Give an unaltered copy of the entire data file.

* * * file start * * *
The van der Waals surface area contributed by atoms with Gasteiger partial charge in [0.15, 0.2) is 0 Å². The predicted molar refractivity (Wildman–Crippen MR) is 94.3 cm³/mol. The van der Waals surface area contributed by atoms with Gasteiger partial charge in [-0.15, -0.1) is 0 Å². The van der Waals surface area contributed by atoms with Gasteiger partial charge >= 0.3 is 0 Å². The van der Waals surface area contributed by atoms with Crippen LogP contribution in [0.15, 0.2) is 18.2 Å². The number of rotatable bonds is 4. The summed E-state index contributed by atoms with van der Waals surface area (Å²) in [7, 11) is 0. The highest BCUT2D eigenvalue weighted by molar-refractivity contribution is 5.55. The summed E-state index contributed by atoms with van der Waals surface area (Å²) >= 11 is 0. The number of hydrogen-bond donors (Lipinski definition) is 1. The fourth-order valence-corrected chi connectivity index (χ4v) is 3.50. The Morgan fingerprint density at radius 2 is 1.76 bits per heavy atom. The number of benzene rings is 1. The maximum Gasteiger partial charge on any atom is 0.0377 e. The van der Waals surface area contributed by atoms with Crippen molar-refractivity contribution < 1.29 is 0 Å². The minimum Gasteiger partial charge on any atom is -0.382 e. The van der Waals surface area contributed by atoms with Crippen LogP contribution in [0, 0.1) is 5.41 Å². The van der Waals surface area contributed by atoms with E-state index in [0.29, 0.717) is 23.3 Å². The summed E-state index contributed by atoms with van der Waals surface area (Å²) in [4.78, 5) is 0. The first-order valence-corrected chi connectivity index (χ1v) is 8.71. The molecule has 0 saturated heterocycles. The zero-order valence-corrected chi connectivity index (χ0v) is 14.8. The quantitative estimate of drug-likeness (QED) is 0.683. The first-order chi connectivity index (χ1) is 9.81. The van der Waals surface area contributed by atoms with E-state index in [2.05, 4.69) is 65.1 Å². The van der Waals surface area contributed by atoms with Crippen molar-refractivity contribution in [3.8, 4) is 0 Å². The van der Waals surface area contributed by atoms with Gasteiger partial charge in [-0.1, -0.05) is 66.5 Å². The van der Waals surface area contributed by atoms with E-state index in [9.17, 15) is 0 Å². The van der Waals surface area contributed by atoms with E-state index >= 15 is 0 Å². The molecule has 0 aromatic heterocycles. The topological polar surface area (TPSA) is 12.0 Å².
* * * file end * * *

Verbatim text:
The van der Waals surface area contributed by atoms with Gasteiger partial charge in [0.15, 0.2) is 0 Å². The predicted molar refractivity (Wildman–Crippen MR) is 94.3 cm³/mol. The van der Waals surface area contributed by atoms with Gasteiger partial charge in [-0.15, -0.1) is 0 Å². The van der Waals surface area contributed by atoms with Gasteiger partial charge >= 0.3 is 0 Å². The van der Waals surface area contributed by atoms with Crippen LogP contribution in [0.15, 0.2) is 18.2 Å². The number of rotatable bonds is 4. The summed E-state index contributed by atoms with van der Waals surface area (Å²) in [7, 11) is 0. The highest BCUT2D eigenvalue weighted by molar-refractivity contribution is 5.55. The summed E-state index contributed by atoms with van der Waals surface area (Å²) >= 11 is 0. The number of hydrogen-bond donors (Lipinski definition) is 1. The fourth-order valence-corrected chi connectivity index (χ4v) is 3.50. The Morgan fingerprint density at radius 2 is 1.76 bits per heavy atom. The number of benzene rings is 1. The maximum Gasteiger partial charge on any atom is 0.0377 e. The van der Waals surface area contributed by atoms with Crippen molar-refractivity contribution < 1.29 is 0 Å². The minimum Gasteiger partial charge on any atom is -0.382 e. The van der Waals surface area contributed by atoms with Crippen LogP contribution in [0, 0.1) is 5.41 Å². The van der Waals surface area contributed by atoms with E-state index in [0.29, 0.717) is 23.3 Å². The summed E-state index contributed by atoms with van der Waals surface area (Å²) in [4.78, 5) is 0. The first-order valence-corrected chi connectivity index (χ1v) is 8.71. The molecule has 0 saturated heterocycles. The zero-order valence-corrected chi connectivity index (χ0v) is 14.8. The quantitative estimate of drug-likeness (QED) is 0.683. The first-order chi connectivity index (χ1) is 9.81. The van der Waals surface area contributed by atoms with E-state index in [2.05, 4.69) is 65.1 Å². The van der Waals surface area contributed by atoms with Crippen molar-refractivity contribution in [3.8, 4) is 0 Å². The van der Waals surface area contributed by atoms with Gasteiger partial charge in [-0.1, -0.05) is 66.5 Å². The van der Waals surface area contributed by atoms with E-state index in [9.17, 15) is 0 Å². The van der Waals surface area contributed by atoms with E-state index >= 15 is 0 Å². The molecule has 0 aromatic heterocycles. The topological polar surface area (TPSA) is 12.0 Å².